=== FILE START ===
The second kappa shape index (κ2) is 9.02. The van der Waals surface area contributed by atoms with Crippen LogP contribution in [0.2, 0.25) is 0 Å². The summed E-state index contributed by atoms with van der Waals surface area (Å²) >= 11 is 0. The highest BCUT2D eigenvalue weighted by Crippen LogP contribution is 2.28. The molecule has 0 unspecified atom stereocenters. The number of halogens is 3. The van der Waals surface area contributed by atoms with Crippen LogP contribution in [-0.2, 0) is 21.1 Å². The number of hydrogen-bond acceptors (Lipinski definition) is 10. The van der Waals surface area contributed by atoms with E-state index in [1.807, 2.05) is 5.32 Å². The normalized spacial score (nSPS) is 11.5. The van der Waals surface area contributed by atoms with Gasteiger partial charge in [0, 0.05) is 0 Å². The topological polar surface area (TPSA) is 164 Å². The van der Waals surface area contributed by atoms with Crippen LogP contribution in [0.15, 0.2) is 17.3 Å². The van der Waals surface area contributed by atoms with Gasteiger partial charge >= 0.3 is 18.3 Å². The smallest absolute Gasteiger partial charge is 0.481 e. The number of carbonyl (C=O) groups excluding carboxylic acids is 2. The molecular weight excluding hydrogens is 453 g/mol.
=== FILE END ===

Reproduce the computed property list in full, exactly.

The second kappa shape index (κ2) is 9.02. The van der Waals surface area contributed by atoms with Crippen LogP contribution in [0.2, 0.25) is 0 Å². The summed E-state index contributed by atoms with van der Waals surface area (Å²) >= 11 is 0. The highest BCUT2D eigenvalue weighted by Crippen LogP contribution is 2.28. The molecule has 0 unspecified atom stereocenters. The number of halogens is 3. The van der Waals surface area contributed by atoms with Crippen LogP contribution in [-0.2, 0) is 21.1 Å². The number of hydrogen-bond acceptors (Lipinski definition) is 10. The van der Waals surface area contributed by atoms with E-state index in [1.807, 2.05) is 5.32 Å². The normalized spacial score (nSPS) is 11.5. The van der Waals surface area contributed by atoms with Gasteiger partial charge in [0, 0.05) is 0 Å². The topological polar surface area (TPSA) is 164 Å². The van der Waals surface area contributed by atoms with Crippen LogP contribution in [0.15, 0.2) is 17.3 Å². The van der Waals surface area contributed by atoms with Gasteiger partial charge >= 0.3 is 18.3 Å². The smallest absolute Gasteiger partial charge is 0.481 e. The number of carbonyl (C=O) groups excluding carboxylic acids is 2. The molecular weight excluding hydrogens is 453 g/mol.